28 SES 17, Development Narratives as a Common Good? Knowledge Constraints on ‘Public’ Voice in Historically Subaltern Spaces
Given the hegemony of development agendas of ‘Global North’ over accepted best educational practice in uncertain political worlds, our symposium emphasizes the macro-level educational structures and processes shaping the current generation of policy-relevant knowledge makers in four different national contexts. Our spatially-focused ethnographic approaches align with interdisciplinary theoretical principles designed to address the micro-level ‘public’ voices of educational stakeholders in the ‘Global South.’ Such approaches illustrate the desires for locally realized educational futures whilst negotiating the authority of apparently ‘good’ global development narratives, wider political conflicts in fragile nation-states, and the symbolically weighty burden of colonial policies across a wide range of geopolitical sites.
The key objectives of this symposium are: to outline new geographies of ethnographic knowledge challenging the dominance of ‘Northern’ research paradigms; and to provide new conceptualizations of the ‘public good’ through critical post-development ethnographic inquiry. We ask: what is the relationship between education as a common good, the future of educational opportunity, the importance of place, and evidence-based policy making? What, and who, constitutes the public in research and practice, who is included in definitions of ‘public’ education, and how does that vary in education systems globally?
The provision for public education internationally, including the mandated expansion of access, prescribed curricula, and ‘quality,’ are often conceptualised as the ‘common good’ by third sector organisations (see UNESCO, 2002, 2004, 2016; Tikly and Barrett, 2011). Arguably, this language, expressed through imagined narratives of ‘development’ and ‘progress’ (Appadurai, 1990; Connell, 2007) ‘represents, manifests, and symbolises’ authority (Bourdieu, 1989) over accepted best educational practice. If power is ‘the transformative capacity of human agency’ (Giddens in Hilferty, 2008, 164) then the political hegemony of the ‘North’ undermines the potential for human agency in the ‘South.’ When education for development agendas is constructed through sanitized data collection processes, and their execution exacerbates inequalities, they continue to encourage outside intervention, silencing the public voices of the subaltern ‘South’ (Spivak 1988). Our research investigates the role that development imaginaries play in shaping the uneven geographies of the ‘public’ in education. We analyse this landscape through two pathways: macro-level educational structures and processes shaping the generation of policy-relevant knowledge in five different national contexts (Pakistan, India, the UK, South Africa, and Tanzania) and; the micro-level ‘public’ voices (e.g. teachers, young people, policy-makers) located in the ‘Global South’ and ‘North’ who assert their desires for locally realized educational futures.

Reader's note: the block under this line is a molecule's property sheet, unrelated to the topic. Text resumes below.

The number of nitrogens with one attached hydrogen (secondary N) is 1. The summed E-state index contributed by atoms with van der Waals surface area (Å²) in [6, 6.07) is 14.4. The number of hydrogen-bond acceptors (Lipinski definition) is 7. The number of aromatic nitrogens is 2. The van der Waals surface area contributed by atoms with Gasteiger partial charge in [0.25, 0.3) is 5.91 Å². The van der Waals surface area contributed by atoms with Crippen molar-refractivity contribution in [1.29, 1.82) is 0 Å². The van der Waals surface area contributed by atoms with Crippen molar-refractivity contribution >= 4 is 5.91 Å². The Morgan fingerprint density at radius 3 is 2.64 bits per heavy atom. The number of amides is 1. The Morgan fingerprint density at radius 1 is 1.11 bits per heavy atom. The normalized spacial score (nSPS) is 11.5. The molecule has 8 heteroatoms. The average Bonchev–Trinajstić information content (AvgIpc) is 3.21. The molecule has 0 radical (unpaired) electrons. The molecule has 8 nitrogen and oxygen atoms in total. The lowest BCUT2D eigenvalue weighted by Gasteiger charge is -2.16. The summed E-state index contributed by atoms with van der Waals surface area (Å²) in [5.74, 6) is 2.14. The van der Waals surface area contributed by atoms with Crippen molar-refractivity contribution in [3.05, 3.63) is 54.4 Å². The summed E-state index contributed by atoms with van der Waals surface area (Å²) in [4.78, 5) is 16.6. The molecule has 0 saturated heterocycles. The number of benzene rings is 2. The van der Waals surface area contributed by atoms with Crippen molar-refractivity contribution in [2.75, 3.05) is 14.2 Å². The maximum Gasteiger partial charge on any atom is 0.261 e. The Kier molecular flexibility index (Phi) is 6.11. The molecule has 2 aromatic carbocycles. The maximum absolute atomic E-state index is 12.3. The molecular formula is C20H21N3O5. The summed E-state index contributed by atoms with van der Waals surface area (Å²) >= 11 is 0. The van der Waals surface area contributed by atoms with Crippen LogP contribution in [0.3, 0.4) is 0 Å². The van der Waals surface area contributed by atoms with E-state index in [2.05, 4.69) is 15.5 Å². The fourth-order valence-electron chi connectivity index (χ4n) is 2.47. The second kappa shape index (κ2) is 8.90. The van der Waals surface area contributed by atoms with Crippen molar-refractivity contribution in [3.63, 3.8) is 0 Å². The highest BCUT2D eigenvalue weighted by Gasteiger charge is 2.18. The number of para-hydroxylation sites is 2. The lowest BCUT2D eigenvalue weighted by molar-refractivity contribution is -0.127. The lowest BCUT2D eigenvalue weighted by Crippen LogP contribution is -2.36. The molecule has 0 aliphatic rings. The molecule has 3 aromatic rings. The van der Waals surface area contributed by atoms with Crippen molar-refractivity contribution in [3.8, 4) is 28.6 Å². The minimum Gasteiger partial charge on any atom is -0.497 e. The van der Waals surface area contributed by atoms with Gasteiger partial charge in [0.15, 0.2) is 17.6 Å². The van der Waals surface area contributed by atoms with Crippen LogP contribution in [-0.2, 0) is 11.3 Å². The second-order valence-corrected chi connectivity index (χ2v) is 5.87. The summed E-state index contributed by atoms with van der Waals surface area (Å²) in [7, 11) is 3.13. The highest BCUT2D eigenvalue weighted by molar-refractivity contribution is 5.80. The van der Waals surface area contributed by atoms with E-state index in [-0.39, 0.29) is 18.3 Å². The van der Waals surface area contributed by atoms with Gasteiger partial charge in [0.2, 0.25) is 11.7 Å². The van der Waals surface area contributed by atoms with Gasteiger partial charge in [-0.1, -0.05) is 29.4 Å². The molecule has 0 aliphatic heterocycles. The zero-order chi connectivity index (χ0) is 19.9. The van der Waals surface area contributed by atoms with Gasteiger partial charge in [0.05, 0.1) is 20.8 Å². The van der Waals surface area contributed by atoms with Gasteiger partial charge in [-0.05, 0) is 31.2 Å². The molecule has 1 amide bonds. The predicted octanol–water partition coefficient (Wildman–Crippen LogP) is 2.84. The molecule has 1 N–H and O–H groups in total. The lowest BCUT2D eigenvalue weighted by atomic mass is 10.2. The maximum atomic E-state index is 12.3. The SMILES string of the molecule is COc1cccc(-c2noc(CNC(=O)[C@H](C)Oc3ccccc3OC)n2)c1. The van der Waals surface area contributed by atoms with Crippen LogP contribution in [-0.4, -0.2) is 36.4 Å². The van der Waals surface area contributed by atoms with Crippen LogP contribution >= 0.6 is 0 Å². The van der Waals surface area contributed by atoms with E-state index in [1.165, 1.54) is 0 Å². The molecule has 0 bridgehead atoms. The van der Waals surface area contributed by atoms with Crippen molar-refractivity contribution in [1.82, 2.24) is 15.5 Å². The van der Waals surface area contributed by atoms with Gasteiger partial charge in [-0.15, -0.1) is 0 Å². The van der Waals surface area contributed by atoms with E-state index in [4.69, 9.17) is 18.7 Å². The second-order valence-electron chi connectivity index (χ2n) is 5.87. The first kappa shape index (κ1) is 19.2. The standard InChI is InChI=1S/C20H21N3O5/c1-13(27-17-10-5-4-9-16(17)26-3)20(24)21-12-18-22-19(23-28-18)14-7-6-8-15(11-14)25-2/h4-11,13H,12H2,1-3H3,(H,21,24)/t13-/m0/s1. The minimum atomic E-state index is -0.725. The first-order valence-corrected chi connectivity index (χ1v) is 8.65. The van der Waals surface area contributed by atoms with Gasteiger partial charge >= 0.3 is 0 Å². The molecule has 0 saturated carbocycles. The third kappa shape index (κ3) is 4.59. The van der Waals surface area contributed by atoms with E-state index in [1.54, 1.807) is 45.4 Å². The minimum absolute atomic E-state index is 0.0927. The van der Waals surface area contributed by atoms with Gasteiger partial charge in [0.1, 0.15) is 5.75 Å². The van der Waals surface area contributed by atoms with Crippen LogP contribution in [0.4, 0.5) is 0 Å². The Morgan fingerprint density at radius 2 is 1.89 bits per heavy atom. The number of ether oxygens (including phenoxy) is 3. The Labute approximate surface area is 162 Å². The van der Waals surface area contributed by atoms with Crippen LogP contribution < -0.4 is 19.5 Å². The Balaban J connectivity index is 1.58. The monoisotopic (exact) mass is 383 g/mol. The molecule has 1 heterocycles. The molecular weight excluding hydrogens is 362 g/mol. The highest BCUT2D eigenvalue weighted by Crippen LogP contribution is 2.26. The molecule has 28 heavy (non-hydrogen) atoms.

While the dominance of the knowledge economy of the ‘Global North’ is well-recognised (Connell 2007; Santose 2014; Epstein and Morrell 2012), each of our panelists introduce research which moves beyond merely descriptive critiques of this paradigm towards identifying novel research methods seeking to generate new understandings about knowledge production about education and/for ‘development.’ Our ethnographic approaches align with interdisciplinary principles that challenge the dominance of ‘extractive’ research and perceptions of the ‘South’ as a data source (Takayama, Sriprakash and Connell 2017); instead, we see these spaces as sites where ‘thick’ counter-narratives can be seen as working models challenging geopolitical knowledge divides.